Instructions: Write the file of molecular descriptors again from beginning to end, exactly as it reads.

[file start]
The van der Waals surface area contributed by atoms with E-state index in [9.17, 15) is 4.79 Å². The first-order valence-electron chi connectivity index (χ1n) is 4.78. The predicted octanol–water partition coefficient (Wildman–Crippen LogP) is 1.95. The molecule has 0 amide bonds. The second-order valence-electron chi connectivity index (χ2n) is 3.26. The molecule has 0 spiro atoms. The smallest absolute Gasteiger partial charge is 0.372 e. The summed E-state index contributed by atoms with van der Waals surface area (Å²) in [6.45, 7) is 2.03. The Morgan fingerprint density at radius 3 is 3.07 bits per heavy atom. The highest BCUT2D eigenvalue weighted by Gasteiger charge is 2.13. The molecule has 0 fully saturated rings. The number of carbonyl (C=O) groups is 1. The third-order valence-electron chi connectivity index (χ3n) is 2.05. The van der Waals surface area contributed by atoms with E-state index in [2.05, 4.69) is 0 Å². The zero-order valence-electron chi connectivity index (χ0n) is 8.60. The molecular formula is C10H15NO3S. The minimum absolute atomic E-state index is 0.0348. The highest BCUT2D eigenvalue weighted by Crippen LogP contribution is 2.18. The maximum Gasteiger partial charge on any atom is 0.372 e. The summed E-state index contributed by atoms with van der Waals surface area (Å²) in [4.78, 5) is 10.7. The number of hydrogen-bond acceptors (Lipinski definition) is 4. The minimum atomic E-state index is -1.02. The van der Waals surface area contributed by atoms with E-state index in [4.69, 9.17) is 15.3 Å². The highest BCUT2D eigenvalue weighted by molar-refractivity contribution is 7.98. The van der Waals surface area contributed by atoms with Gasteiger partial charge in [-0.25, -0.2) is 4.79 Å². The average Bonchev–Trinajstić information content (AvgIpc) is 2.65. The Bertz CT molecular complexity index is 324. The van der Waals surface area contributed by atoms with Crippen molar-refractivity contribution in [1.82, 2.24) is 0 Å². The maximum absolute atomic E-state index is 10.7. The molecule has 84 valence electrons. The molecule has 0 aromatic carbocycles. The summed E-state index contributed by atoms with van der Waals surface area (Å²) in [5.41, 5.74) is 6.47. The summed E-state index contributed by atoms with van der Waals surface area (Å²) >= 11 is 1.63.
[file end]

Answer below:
The van der Waals surface area contributed by atoms with E-state index in [9.17, 15) is 4.79 Å². The first-order valence-electron chi connectivity index (χ1n) is 4.78. The predicted octanol–water partition coefficient (Wildman–Crippen LogP) is 1.95. The molecule has 0 amide bonds. The second-order valence-electron chi connectivity index (χ2n) is 3.26. The molecule has 0 spiro atoms. The smallest absolute Gasteiger partial charge is 0.372 e. The summed E-state index contributed by atoms with van der Waals surface area (Å²) in [6.45, 7) is 2.03. The Morgan fingerprint density at radius 3 is 3.07 bits per heavy atom. The highest BCUT2D eigenvalue weighted by Gasteiger charge is 2.13. The molecule has 0 fully saturated rings. The number of carbonyl (C=O) groups is 1. The third-order valence-electron chi connectivity index (χ3n) is 2.05. The van der Waals surface area contributed by atoms with E-state index in [2.05, 4.69) is 0 Å². The zero-order valence-electron chi connectivity index (χ0n) is 8.60. The molecular formula is C10H15NO3S. The minimum absolute atomic E-state index is 0.0348. The highest BCUT2D eigenvalue weighted by Crippen LogP contribution is 2.18. The maximum Gasteiger partial charge on any atom is 0.372 e. The summed E-state index contributed by atoms with van der Waals surface area (Å²) in [4.78, 5) is 10.7. The number of hydrogen-bond acceptors (Lipinski definition) is 4. The minimum atomic E-state index is -1.02. The van der Waals surface area contributed by atoms with E-state index in [4.69, 9.17) is 15.3 Å². The highest BCUT2D eigenvalue weighted by molar-refractivity contribution is 7.98. The van der Waals surface area contributed by atoms with Gasteiger partial charge in [-0.25, -0.2) is 4.79 Å². The average Bonchev–Trinajstić information content (AvgIpc) is 2.65. The Bertz CT molecular complexity index is 324. The van der Waals surface area contributed by atoms with Crippen molar-refractivity contribution in [1.82, 2.24) is 0 Å². The maximum absolute atomic E-state index is 10.7. The molecule has 84 valence electrons. The molecule has 0 aromatic carbocycles. The summed E-state index contributed by atoms with van der Waals surface area (Å²) in [5.41, 5.74) is 6.47. The summed E-state index contributed by atoms with van der Waals surface area (Å²) >= 11 is 1.63.